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Self-Knowledge • Growth & Maturity

Locating the Trouble

Of the 50,000 or so waking hours that we have before our tenth birthdays, we’ll tend to remember only a handful. Nothing much at all stays in the mind before we’re three, and thereafter only a few snapshots are retrievable. Lengthy hours of playing, idling, sitting on the sofa, messing about in the garden, experimenting in the kitchen, drawing fish, flowers and submarines on the living room floor – all will vanish, as though an archivist were systematically ripping out pages in the story of our lives and dumping them in the ocean or setting fire to them at night. We’ll hold on – at best – to the memory of a few smells, the textures of carpets, the colour of the earth after rain, the taste of lemon juice and mint, the heat on the first day of the holidays… It isn’t much to have made it from an entire era.

Photo of two young children lying on a chaise longue.
All those hours have gone. Julie Blackmon, Chaise, 2013. 

But we should not be discouraged by the monstrous scale of our forgetting. There is much that we can do – as skilled emotional archaeologists – to infer crucial things from the past. We can make use of the two different memory systems that our minds possess, an explicit and an implicit one. Contained in the explicit memory system are all our conscious recollections of events: the holidays in the mountains, a telling-off at school or the guinea-pig we looked after at home. However vivid some of these might be, relative to what we actually experienced, the explicit system is a very empty storage mechanism indeed.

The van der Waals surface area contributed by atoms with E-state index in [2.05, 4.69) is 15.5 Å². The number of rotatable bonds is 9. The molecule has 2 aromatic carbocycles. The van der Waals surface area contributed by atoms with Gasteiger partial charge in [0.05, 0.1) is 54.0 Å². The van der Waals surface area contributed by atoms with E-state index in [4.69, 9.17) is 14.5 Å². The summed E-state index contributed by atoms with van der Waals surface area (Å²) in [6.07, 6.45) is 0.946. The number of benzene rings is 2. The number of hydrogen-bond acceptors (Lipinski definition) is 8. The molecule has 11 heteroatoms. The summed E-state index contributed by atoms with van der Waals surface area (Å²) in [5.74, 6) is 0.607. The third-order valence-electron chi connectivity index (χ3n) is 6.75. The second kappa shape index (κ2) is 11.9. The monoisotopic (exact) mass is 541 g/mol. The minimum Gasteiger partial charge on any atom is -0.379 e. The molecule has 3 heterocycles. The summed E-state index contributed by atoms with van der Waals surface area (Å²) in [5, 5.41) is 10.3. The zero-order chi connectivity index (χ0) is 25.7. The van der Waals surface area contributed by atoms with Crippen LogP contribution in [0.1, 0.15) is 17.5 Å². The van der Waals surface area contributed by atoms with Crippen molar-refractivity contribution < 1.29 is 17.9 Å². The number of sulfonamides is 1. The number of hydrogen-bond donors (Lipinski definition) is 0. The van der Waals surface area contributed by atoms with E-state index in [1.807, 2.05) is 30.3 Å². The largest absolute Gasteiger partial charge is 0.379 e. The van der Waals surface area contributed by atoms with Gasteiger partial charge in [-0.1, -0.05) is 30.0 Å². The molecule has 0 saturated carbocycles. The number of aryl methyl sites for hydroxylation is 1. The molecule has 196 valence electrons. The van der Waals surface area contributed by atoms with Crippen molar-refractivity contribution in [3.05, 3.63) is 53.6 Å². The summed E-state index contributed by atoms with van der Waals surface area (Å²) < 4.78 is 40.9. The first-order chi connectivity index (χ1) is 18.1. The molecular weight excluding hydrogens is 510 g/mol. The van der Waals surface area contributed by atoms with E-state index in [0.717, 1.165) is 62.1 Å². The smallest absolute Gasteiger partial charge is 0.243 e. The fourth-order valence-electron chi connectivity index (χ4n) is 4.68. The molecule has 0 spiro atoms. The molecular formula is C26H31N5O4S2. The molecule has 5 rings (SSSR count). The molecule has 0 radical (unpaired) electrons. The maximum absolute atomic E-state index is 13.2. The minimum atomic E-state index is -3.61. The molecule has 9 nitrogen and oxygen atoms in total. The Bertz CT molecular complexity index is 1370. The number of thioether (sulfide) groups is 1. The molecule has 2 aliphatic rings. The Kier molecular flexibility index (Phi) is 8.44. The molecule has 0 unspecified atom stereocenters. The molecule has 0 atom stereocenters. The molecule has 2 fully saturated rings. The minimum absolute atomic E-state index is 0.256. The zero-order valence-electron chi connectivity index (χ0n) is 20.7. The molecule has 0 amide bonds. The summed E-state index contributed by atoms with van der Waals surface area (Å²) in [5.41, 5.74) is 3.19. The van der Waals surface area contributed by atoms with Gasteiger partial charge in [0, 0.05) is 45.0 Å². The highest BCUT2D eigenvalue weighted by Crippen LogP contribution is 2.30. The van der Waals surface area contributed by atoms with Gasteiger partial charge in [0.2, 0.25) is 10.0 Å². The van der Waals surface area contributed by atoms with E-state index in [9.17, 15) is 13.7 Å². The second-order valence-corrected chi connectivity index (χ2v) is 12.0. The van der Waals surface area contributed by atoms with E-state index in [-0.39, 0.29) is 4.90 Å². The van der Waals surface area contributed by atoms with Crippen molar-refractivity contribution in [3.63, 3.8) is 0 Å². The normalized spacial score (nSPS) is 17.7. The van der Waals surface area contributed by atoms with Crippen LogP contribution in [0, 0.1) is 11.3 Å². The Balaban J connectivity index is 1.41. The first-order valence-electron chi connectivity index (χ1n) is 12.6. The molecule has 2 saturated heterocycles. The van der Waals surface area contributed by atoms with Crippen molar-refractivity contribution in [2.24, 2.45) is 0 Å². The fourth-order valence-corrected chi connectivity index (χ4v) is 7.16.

But fortunately, we can lean on the second implicit memory system, which happens to be dense with information from which highly relevant deductions can be made. An implicit memory is any idea, fact, emotional response or character trait that we acquired from the world outside of us in circumstances which we have forgotten. To take an obvious example, we remember the two times table but nothing at all of the context in which we learnt it. We know how to ride a bike, but not how we came to do so. Something entered our minds – the data or skill we possess proves as much – but the setting in which it did so has evaporated.

When it comes to how we operate emotionally, most of our proclivities exist at the implicit rather than the explicit level. We can’t remember exactly what a parent told us about how valuable we were to them. But what we do know is that we feel like worthless people now and that nothing we do is ever good enough in our eyes. Or: we have no explicit memory of how we learnt about trust, but we do know that we find it very hard indeed to believe that someone we love will ever be loyal to us.

This form of implicit memory opens up vast avenues for self-exploration. We don’t need to scour our minds in increasing panic for explicit scenes. We won’t ever remember what exactly a parent might have told us when we were two and a half. But we don’t need to either. We can start with the here and now, with the implicit memories we have open access to and ask ourselves a range of questions:

How do we feel about ourselves?

How do we feel about men? 

And about women?

What are our attitudes to authority?

What do we think we need to do in order to be loved?

Can people be believed? Are they loyal and kind – or something darker?

Do we deserve generosity – or contempt?

All our answers will be based on implicit memories – and they will differ markedly from person to person. One individual will have learnt that men are strong and capable and like to be relied upon. Another will have learnt that men are furious, vengeful and should not be approached without caution. In both cases, the explicit circumstances in which these thoughts entered the mind will have vanished; the implicit memories will stand as proof that they did so. 

Understanding ourselves therapeutically means studying our characters in the present and growing sensitive to a range of implicit memories that underpin our ways of thinking. Why are we afraid of being disgraced? Why does status matter so much to us? Why are we worried about being called ‘stupid’? Why do we believe that we can’t lay down boundaries in relationships?

Our minds are littered with stubborn implicit peculiarities. We won’t ever be able to remember the day these entered our vulnerable young minds – but we can, to our great benefit and eventual liberation, actively question whether many of them still deserve a place there.

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